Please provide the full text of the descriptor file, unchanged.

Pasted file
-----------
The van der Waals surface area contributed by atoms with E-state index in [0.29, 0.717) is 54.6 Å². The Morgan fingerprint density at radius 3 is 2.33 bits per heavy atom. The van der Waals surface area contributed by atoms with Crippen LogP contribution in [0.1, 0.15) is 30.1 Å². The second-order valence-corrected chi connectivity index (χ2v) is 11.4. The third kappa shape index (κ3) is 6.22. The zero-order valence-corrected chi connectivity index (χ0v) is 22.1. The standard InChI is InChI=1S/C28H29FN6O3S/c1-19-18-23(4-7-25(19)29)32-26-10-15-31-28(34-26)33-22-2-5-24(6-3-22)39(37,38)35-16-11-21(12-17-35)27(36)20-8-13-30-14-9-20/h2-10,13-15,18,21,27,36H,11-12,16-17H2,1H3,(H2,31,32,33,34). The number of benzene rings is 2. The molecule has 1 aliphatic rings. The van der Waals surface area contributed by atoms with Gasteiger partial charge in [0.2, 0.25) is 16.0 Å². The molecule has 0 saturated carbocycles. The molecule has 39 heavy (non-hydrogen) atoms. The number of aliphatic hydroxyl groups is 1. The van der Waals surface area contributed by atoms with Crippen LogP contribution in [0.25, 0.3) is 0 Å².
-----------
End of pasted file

The van der Waals surface area contributed by atoms with E-state index in [0.29, 0.717) is 54.6 Å². The Morgan fingerprint density at radius 3 is 2.33 bits per heavy atom. The van der Waals surface area contributed by atoms with Crippen LogP contribution in [0.1, 0.15) is 30.1 Å². The second-order valence-corrected chi connectivity index (χ2v) is 11.4. The third kappa shape index (κ3) is 6.22. The zero-order valence-corrected chi connectivity index (χ0v) is 22.1. The standard InChI is InChI=1S/C28H29FN6O3S/c1-19-18-23(4-7-25(19)29)32-26-10-15-31-28(34-26)33-22-2-5-24(6-3-22)39(37,38)35-16-11-21(12-17-35)27(36)20-8-13-30-14-9-20/h2-10,13-15,18,21,27,36H,11-12,16-17H2,1H3,(H2,31,32,33,34). The number of benzene rings is 2. The molecule has 1 aliphatic rings. The van der Waals surface area contributed by atoms with Gasteiger partial charge in [0.2, 0.25) is 16.0 Å². The molecule has 0 saturated carbocycles. The molecule has 39 heavy (non-hydrogen) atoms. The number of aliphatic hydroxyl groups is 1. The van der Waals surface area contributed by atoms with Crippen LogP contribution in [0.25, 0.3) is 0 Å².